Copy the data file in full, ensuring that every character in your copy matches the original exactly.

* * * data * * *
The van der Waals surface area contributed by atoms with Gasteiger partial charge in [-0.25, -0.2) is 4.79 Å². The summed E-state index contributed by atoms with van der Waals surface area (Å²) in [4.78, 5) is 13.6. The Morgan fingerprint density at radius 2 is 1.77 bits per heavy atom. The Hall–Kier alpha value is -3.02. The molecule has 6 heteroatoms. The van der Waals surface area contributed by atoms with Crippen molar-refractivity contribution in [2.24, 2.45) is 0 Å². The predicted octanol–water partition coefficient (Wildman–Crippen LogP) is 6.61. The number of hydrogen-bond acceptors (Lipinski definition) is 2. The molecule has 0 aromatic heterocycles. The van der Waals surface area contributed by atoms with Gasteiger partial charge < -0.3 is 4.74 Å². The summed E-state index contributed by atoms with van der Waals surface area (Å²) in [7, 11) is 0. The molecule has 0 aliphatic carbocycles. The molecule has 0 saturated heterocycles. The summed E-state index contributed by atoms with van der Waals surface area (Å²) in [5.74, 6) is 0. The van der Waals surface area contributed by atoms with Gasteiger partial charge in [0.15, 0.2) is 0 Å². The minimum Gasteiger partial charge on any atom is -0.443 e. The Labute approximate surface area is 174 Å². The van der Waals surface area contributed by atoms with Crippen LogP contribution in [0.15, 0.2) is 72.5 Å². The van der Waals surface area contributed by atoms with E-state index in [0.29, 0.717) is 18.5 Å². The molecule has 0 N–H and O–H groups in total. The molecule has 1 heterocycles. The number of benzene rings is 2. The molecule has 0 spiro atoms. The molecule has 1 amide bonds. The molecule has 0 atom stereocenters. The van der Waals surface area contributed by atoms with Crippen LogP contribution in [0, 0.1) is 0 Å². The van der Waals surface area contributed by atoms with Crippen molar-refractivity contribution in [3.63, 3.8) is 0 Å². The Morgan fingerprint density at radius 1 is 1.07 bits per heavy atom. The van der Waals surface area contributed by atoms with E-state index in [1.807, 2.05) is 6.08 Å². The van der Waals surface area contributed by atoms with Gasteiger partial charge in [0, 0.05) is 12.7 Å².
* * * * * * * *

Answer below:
The van der Waals surface area contributed by atoms with Gasteiger partial charge in [-0.25, -0.2) is 4.79 Å². The summed E-state index contributed by atoms with van der Waals surface area (Å²) in [4.78, 5) is 13.6. The Morgan fingerprint density at radius 2 is 1.77 bits per heavy atom. The Hall–Kier alpha value is -3.02. The molecule has 6 heteroatoms. The van der Waals surface area contributed by atoms with Crippen molar-refractivity contribution in [2.24, 2.45) is 0 Å². The predicted octanol–water partition coefficient (Wildman–Crippen LogP) is 6.61. The number of hydrogen-bond acceptors (Lipinski definition) is 2. The molecule has 0 aromatic heterocycles. The van der Waals surface area contributed by atoms with Gasteiger partial charge < -0.3 is 4.74 Å². The summed E-state index contributed by atoms with van der Waals surface area (Å²) in [7, 11) is 0. The molecule has 0 aliphatic carbocycles. The molecule has 0 saturated heterocycles. The summed E-state index contributed by atoms with van der Waals surface area (Å²) in [5.74, 6) is 0. The van der Waals surface area contributed by atoms with Gasteiger partial charge in [0.15, 0.2) is 0 Å². The minimum Gasteiger partial charge on any atom is -0.443 e. The Labute approximate surface area is 174 Å². The van der Waals surface area contributed by atoms with Crippen LogP contribution in [0.15, 0.2) is 72.5 Å². The van der Waals surface area contributed by atoms with E-state index in [0.29, 0.717) is 18.5 Å². The molecule has 0 N–H and O–H groups in total. The molecule has 1 heterocycles. The number of benzene rings is 2. The molecule has 0 spiro atoms. The molecule has 1 amide bonds. The molecule has 0 atom stereocenters. The van der Waals surface area contributed by atoms with Crippen LogP contribution in [0, 0.1) is 0 Å². The van der Waals surface area contributed by atoms with Crippen molar-refractivity contribution in [3.63, 3.8) is 0 Å². The Morgan fingerprint density at radius 1 is 1.07 bits per heavy atom. The van der Waals surface area contributed by atoms with E-state index in [1.807, 2.05) is 6.08 Å². The van der Waals surface area contributed by atoms with Gasteiger partial charge in [0, 0.05) is 12.7 Å².